Islamic State, Who Created God? Shariah
Issue 476 » May 9, 2008 - Jumada-al-Awwal 4, 1429
Al-Hajj (The Pilgrimage)
Chapter 22: Verse 41
(They are) those who, if We establish them in the land, establish regular prayer and give regular charity, enjoin the right and forbid wrong: with Allah rests the end (and decision) of (all) affairs.
These are the characteristics of those who help God and who are deserving of God's aid and support. When power is bestowed on them, rather than being like those who engage in evil deeds and who strut about arrogantly exulting in their power, such people concern themselves with such noble tasks like establishing Prayer. Likewise, rather than squandering their wealth on luxury and self-indulgence, they use it in the way of Zakah. Again, they use their power to promote goodness and to remove evil.
This verse succinctly states the basic objectives of the Islamic state. It also clearly expresses the main characteristics of its functionaries and rulers. Anyone who wants to comprehend the nature of the Islamic state will be able to do so with the help of this single verse.
It is God Who decides to whom governance of a territory should be entrusted. People who are intoxicated with power are prone to misunderstand that it is they who decide the fate of people. But God, Who has the power to transform a tiny seed into a huge tree, and Who conversely, can turn a huge tree into a pile of ashes, also has the power to strike a fatal blow and make an example of those who, by their acts of repression, struck terror into the hearts of people making themselves appear too welll entrenched to be removed from power. On the other hand, He can also raise the downtrodden to heights of power that none can dream of.
"Towards Understanding The Quran" - Sayyid Abul Ala Mawdudi, Vol. 6, p. 46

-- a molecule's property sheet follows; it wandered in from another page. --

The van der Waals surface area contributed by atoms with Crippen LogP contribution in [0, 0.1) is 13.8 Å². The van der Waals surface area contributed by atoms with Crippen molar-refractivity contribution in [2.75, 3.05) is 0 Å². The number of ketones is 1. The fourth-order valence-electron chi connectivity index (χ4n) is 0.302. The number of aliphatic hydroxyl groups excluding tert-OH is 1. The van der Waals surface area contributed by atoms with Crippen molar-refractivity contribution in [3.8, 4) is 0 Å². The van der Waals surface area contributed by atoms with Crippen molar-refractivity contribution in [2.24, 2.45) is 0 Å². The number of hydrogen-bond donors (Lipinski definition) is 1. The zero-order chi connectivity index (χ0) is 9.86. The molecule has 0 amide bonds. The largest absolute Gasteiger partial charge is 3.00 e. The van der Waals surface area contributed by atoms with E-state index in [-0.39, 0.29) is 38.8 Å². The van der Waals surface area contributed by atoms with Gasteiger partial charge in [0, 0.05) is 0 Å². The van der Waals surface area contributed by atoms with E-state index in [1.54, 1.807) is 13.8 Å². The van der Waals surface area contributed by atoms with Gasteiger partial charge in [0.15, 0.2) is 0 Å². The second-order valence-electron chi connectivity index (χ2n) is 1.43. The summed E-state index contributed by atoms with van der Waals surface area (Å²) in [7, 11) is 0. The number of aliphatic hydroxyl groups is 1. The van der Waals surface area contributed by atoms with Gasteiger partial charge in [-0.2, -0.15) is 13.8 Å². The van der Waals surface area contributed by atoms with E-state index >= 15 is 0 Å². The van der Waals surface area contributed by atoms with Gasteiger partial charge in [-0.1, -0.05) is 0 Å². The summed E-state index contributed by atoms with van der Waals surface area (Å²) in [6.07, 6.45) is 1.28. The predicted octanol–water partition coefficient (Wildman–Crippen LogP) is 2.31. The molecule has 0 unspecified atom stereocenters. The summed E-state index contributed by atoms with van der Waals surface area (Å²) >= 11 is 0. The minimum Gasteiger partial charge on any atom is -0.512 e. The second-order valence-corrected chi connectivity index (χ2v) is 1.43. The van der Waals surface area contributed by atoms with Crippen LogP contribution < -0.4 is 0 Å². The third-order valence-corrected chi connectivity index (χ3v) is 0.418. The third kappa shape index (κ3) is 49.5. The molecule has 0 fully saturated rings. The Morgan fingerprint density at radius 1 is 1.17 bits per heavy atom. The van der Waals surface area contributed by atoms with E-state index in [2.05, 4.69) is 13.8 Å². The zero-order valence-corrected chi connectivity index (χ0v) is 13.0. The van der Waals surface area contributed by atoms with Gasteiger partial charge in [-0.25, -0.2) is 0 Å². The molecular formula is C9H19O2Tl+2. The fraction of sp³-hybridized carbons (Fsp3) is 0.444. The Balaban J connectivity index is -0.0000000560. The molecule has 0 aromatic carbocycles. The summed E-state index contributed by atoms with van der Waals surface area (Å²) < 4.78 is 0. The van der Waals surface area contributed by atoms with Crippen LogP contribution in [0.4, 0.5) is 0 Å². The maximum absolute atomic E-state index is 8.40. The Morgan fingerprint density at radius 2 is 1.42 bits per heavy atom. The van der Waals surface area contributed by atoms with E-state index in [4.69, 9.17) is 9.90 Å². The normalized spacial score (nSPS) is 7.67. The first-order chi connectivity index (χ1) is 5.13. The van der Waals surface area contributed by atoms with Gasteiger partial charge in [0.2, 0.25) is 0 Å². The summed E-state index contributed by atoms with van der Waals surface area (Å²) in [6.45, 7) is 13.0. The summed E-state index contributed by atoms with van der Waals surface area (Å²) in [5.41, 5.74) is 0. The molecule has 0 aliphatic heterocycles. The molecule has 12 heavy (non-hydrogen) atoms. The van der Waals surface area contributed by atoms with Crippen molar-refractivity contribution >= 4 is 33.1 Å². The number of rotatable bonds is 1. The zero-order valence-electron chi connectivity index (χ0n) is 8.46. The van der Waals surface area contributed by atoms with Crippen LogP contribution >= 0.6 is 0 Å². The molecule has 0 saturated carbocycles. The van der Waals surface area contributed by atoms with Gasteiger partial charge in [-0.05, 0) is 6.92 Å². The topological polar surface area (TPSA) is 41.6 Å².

Who Created God?
People with no inner spiritual life sometimes ask: If God created everything, who created God? The Prophet, peace be upon him, said that some people would ask this very question: "A day will certainly come when some people will sit with their legs crossed and ask: 'If God created everything, who created God?'" [Bukhari, I'tisam, 3]
At best, the question is based on perceived "cause and effect" relationships. Everything can be thought of as an effect and attributed to a prior cause that, in turn, is attributed to a prior cause, and so on. However, we must remember that cause is only a hypothesis, for it has no objective existence. All that objectively exists is a particular sequence of circumstances that is often (but not always) repeated. If such a hypothesis is applied to existence, we cannot find a creator of the first cause, because each creator must have had a prior creator. The end result is a never-ending chain of creators.
The Creator must be Self-Subsistent and One, without like or equal. If any created being "causes" anything, that capacity was created within that being, for only the Creator is Self-Existent and Self-Subsistent. Only the Creator truly creates and determines possible causes and effects for His creation. Therefore, we speak of God as the Sustainer, who holds and gives life to all of His Creation. All causes begin in Him, and all effects end in Him. In truth, created things are "0"s that will never add up to anything, unless God bestows real value or existence by placing a positive "1" before the "0".